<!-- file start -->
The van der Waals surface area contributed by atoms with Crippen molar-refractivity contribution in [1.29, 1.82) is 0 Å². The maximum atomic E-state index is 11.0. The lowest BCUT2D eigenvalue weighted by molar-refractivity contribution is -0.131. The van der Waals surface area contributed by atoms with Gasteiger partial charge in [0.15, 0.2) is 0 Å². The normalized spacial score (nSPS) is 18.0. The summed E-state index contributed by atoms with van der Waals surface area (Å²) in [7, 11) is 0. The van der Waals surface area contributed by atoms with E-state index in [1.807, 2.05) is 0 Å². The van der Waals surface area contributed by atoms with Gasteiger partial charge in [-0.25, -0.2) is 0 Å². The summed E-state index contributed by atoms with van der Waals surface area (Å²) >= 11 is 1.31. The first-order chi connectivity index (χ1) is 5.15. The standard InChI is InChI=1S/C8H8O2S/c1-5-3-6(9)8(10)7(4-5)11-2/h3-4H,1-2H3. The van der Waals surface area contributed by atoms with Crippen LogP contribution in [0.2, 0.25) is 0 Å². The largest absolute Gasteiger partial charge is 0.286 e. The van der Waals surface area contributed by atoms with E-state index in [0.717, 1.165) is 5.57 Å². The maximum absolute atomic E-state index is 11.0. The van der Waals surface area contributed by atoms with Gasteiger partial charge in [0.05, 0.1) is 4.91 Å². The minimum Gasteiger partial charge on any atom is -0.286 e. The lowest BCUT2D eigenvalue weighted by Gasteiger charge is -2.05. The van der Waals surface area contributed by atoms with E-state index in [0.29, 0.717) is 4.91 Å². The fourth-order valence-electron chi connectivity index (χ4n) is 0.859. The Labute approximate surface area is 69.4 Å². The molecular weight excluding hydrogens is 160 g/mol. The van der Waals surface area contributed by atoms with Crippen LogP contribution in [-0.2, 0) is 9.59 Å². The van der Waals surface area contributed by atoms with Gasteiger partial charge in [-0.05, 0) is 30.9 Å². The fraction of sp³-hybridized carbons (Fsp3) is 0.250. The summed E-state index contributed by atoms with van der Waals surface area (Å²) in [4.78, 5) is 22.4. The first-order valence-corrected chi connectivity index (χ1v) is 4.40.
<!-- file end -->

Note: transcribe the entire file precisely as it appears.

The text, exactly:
The van der Waals surface area contributed by atoms with Crippen molar-refractivity contribution in [1.29, 1.82) is 0 Å². The maximum atomic E-state index is 11.0. The lowest BCUT2D eigenvalue weighted by molar-refractivity contribution is -0.131. The van der Waals surface area contributed by atoms with Gasteiger partial charge in [0.15, 0.2) is 0 Å². The normalized spacial score (nSPS) is 18.0. The summed E-state index contributed by atoms with van der Waals surface area (Å²) in [7, 11) is 0. The van der Waals surface area contributed by atoms with E-state index in [1.807, 2.05) is 0 Å². The van der Waals surface area contributed by atoms with Gasteiger partial charge in [-0.25, -0.2) is 0 Å². The summed E-state index contributed by atoms with van der Waals surface area (Å²) >= 11 is 1.31. The first-order chi connectivity index (χ1) is 5.15. The standard InChI is InChI=1S/C8H8O2S/c1-5-3-6(9)8(10)7(4-5)11-2/h3-4H,1-2H3. The van der Waals surface area contributed by atoms with Crippen LogP contribution in [0.2, 0.25) is 0 Å². The largest absolute Gasteiger partial charge is 0.286 e. The van der Waals surface area contributed by atoms with E-state index in [0.717, 1.165) is 5.57 Å². The maximum absolute atomic E-state index is 11.0. The van der Waals surface area contributed by atoms with Gasteiger partial charge in [0.05, 0.1) is 4.91 Å². The minimum Gasteiger partial charge on any atom is -0.286 e. The lowest BCUT2D eigenvalue weighted by Gasteiger charge is -2.05. The van der Waals surface area contributed by atoms with E-state index in [0.29, 0.717) is 4.91 Å². The fourth-order valence-electron chi connectivity index (χ4n) is 0.859. The Labute approximate surface area is 69.4 Å². The molecular weight excluding hydrogens is 160 g/mol. The van der Waals surface area contributed by atoms with Crippen LogP contribution in [-0.2, 0) is 9.59 Å². The van der Waals surface area contributed by atoms with Gasteiger partial charge in [-0.05, 0) is 30.9 Å². The fraction of sp³-hybridized carbons (Fsp3) is 0.250. The summed E-state index contributed by atoms with van der Waals surface area (Å²) in [4.78, 5) is 22.4. The first-order valence-corrected chi connectivity index (χ1v) is 4.40.